During a Feb. 2 Coconino County Board of Supervisors meeting, the board entered an executive session to discuss and receive direction regarding the use of SpaceX’s Starlink as a rural internet provider for northern Arizona.
Starlink is SpaceX’s plan to build an interconnected internet network with thousands of satellites, arranged in a constellation pattern to deliver high-speed internet to anywhere on the planet.
Matt Fowler, Coconino County information technology services department director, said the county has been working with SpaceX since October 2019.
“Coconino County is working on several parallel initiatives in an effort to improve services across northern Arizona,” Fowler said. “We have been exploring the use of Starlink’s beta internet options prior to public release.”
The Federal Communication Commission (FCC) is reallocating the money from the $20.4 billion in its Universal Service Fund to subsidize eligible companies to help build out broadband infrastructure in underserved areas of the United States through the FCC Rural Digital Opportunity Fund.
Starlink was one of 180 bidders who received $888.5 million in federal subsidies to boost high-speed internet service to the rural U.S. from the first phase auction.
The subsidies are designed to be an incentive for broadband providers to bring service to the underserved and hard-to-reach areas of the rural U.S. Funding will be distributed over the next 10 years with the intended goal of bringing high-speed broadband with speeds of about 100/20 megabytes per second, with 85% of users receiving gigabyte-speed broadband, according to a press release.
A plethora of providers, including satellite companies, cable operators, electric cooperatives and fixed wireless providers were part of the bidding process. However, Geolinks and Starry Connect were the only two providers to join Starlink to bring coverage to northern Arizona.
Although the endeavor will close the gap of inequality when it comes to reliable internet access, the use of low-Earth satellites, such as Starlink’s and many other startups when it comes to the internet space race, has led to astronomists sounding the alarm on the impacts.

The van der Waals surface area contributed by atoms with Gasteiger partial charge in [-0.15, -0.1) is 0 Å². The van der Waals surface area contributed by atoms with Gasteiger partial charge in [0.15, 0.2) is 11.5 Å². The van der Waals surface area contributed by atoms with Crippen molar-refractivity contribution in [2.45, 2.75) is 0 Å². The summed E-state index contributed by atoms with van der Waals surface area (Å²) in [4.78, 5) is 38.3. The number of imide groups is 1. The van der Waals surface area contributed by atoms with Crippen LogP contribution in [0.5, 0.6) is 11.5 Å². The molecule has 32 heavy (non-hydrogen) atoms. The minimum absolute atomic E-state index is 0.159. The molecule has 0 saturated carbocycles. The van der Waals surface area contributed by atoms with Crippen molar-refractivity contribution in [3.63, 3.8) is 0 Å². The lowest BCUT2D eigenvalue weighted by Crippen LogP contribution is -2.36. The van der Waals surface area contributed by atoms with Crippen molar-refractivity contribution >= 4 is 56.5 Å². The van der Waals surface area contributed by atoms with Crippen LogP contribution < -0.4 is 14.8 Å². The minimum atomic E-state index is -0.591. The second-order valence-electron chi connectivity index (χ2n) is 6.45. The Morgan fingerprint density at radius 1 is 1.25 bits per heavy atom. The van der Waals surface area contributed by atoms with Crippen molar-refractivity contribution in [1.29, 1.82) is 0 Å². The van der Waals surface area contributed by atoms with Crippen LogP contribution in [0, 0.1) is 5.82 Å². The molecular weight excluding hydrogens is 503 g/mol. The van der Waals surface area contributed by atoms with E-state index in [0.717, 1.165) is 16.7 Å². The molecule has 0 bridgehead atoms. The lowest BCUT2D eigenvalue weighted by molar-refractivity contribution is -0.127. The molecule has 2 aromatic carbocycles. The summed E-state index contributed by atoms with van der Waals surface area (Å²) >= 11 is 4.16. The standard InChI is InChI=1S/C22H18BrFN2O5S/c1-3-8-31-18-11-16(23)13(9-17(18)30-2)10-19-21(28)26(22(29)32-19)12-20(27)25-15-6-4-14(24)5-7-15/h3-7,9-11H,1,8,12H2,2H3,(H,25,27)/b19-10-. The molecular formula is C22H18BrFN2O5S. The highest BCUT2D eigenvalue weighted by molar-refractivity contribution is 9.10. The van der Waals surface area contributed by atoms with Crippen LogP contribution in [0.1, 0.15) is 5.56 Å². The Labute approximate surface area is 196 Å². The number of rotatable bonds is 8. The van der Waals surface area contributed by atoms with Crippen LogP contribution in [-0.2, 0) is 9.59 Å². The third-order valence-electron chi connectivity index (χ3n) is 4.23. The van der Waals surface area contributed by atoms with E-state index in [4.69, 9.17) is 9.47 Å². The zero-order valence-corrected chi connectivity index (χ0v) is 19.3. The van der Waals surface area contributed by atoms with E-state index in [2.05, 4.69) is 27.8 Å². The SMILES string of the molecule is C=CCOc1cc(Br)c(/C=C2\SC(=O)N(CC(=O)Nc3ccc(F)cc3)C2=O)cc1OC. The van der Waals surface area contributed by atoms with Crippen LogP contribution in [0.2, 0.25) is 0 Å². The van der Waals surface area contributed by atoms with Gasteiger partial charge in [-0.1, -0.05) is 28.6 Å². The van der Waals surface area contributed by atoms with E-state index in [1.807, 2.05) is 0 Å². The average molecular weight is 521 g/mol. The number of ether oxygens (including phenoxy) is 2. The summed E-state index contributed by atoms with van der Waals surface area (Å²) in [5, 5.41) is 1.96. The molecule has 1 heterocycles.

Jeffrey Hall, director of Lowell Observatory and chair of the American Astronomical Society’s Committee (AAS) on Light Pollution, Radio Interference and Space Debris, said he has had conversations with SpaceX’s Starlink on the effects low-orbit satellites have on astronomers, specifically with the highly reflective metal coatings on each satellite.
“The natural night sky is a resource not just for astronomers ,but for all who look upward to understand and enjoy the splendor of the universe and its degradation has many negative impacts beyond the astronomical,” Hall said. “I appreciate the initial conversation we have already had with SpaceX, and I look forward to working with my AAS colleagues and with all stakeholders to understand and mitigate the effects of the rapidly increasing numbers of satellites in near-Earth orbit.”
The International Astronomical Union (IAU) have expressed its concerns with the reflections from the sun before sunrise and sunset caused by reflective coatings.
“Although most of these reflections may be so faint that they are hard to pick out with the naked eye, they can be detrimental to the sensitive capabilities of large ground-based astronomical telescopes,” the IAU reported in a statement.
Moreover, SpaceX, which operates Starlink, has said on its website that the company is taking steps to reduce the overall impact the Starlink satellite constellation has on astronomy.
The steps the company plans to take include changing the way the satellites fly to their operational altitude away from the sun, to the process of connecting a deployable visor to the satellite to block sunlight from hitting the brightest parts of the spacecraft and applying a dark coating to the reflective antennae on the satellite’s ground-facing side.
“SpaceX is launching Starlink to provide high-speed, low-latency broadband connectivity across the globe, including to locations where the internet has traditionally been too expensive, unreliable or entirely unavailable,” the website said. “We also firmly believe in the importance of a natural night sky for all of us to enjoy, which is why we have been working with leading astronomers around the world to better understand the specifics of their observations and engineering changes we can make to reduce satellite brightness.”
Even though the Coconino County Board of Supervisors has publicly announced its involvement with bringing SpaceX’s Starlink to northern Arizona, the board has not yet revealed the role it will take.